Inflammation or infection of the cervix. There are 2 types, and either may be
- Acute cervicitis is usually a bacterial or viral infection with specific symptoms.
- Chronic cervicitis is a long-term infection that may not have symptoms.
BODY PARTS INVOLVED--Cervix and mucous membranes covering the cervix.
SEX OR AGE MOST AFFECTED--Females of all ages after adolescence.
> Slight--sometimes unnoticeable--
- Discomfort with urination.
- Discomfort with sexual intercourse. Extensive chronic cervicitis:
- Profuse vaginal discharge.
- Bleeding between menstrual periods.
- Spotting or bleeding after sexual intercourse.
- Acute cervicitis is usually caused by the organisms N. gonorrhoeae or C. trachomatis.
Herpes virus can also be a cause.
- Chronic cervicitis is caused by repeated episodes of acute cervicitis or one episode
that is not treated long enough to heal completely.
RISK INCREASES WITH
- Multiple sexual partners.
- Diabetes mellitus.
- Acute or recurrent vaginitis.
HOW TO PREVENT
- Have an annual pelvic examination and Pap smear (See Glossary).
- Wear cotton panties or pantyhose with a cotton crotch. Avoid panties made from
non-ventilating materials. Synthetic materials hold in vaginal wetness and warmth, which
may trigger vaginal or cervical infections.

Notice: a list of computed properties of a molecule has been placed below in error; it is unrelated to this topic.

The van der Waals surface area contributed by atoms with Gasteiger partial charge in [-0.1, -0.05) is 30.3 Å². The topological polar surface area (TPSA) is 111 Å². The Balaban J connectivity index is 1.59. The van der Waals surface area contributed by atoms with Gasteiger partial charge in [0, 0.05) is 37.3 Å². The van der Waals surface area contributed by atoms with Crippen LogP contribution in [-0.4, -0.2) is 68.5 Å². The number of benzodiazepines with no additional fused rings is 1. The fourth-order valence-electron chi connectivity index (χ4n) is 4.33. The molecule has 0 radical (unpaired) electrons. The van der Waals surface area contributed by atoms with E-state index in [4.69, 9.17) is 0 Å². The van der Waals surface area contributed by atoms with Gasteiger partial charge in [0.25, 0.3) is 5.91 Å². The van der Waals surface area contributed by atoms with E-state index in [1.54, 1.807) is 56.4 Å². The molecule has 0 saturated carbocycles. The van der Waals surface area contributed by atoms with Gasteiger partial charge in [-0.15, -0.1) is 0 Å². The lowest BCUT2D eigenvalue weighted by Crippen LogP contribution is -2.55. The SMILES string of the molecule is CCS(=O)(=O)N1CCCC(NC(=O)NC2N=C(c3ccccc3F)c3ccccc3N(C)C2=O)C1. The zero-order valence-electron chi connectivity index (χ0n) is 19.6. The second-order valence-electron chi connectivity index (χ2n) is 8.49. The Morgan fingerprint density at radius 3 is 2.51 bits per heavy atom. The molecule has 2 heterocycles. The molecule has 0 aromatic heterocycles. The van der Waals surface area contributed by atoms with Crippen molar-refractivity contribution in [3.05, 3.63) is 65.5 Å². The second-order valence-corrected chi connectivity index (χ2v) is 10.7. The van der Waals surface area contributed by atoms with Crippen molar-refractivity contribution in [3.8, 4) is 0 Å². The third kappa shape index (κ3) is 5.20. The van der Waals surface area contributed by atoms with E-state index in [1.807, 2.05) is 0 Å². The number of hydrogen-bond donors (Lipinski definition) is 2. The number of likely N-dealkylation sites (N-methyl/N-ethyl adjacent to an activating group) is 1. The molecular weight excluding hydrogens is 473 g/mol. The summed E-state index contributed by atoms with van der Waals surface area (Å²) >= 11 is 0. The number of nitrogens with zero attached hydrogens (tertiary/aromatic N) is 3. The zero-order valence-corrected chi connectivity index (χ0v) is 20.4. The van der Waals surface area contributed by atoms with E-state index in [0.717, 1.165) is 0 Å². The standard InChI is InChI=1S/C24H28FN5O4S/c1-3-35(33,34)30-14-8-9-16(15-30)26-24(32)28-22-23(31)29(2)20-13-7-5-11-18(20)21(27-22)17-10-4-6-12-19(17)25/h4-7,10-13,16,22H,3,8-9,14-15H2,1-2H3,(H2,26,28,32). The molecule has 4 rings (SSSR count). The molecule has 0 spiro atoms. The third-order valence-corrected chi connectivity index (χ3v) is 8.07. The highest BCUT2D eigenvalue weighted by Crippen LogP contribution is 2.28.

- Avoid contracting gonorrhea or other sexually transmitted diseases by having your sexual
partner wear a latex condom for intercourse.
- If cervicitis is caused by a sexually transmitted infection, your sexual partner also
What To Expect
- Your own observation of symptoms.
- Medical history and pelvic exam by a doctor.
- Laboratory studies, such as a Pap smear (See Glossary)
and culture of the discharge.
APPROPRIATE HEALTH CARE
- Self-care after diagnosis.
- Doctor's treatment, including destruction of abnormal cells with silver nitrate
(chemical used for cautery); cryosurgery (destruction of abnormal tissue by applying
freezing temperatures, usually with liquid nitrogen); or electrocautery (destruction of
tissue by heat applied with a controlled electric current).
- Cervical polyps.
- Pelvic inflammatory disease.
- Untreated cervicitis can spread and cause endometritis (infection of the lining of the
uterus) or salpingitis (infection of fallopian tube).
- Malignant change in cervix cells (rare).
- Mild cervicitis will heal without treatment.
- Acute cervicitis caused by venereal disease is contagious through sexual intercourse and
is curable with medication.
- Most other cases of cervicitis can be cured with treatment. All women with cervicitis
need regular checkups until the condition heals.
How To Treat
- Use sanitary pads instead of tampons during treatment.
- Don't douche unless your doctor recommends it.
MEDICATION--Your doctor may prescribe:
- Oral antibiotics if infectious cervicitis suspected.
- Antiviral or antibiotic vaginal creams or suppositories to fight infection.
ACTIVITY--No restrictions, except to avoid sexual relations until your doctor
determines that the infection has healed.
DIET--No special diet.
Call Your Doctor If
- You have symptoms of cervicitis.
- During treatment, discomfort persists longer than 1 week or symptoms worsen.
- Unexplained vaginal bleeding or swelling develops during or after treatment.
- New, unexplained symptoms develop. Drugs used in treatment may produce side effects.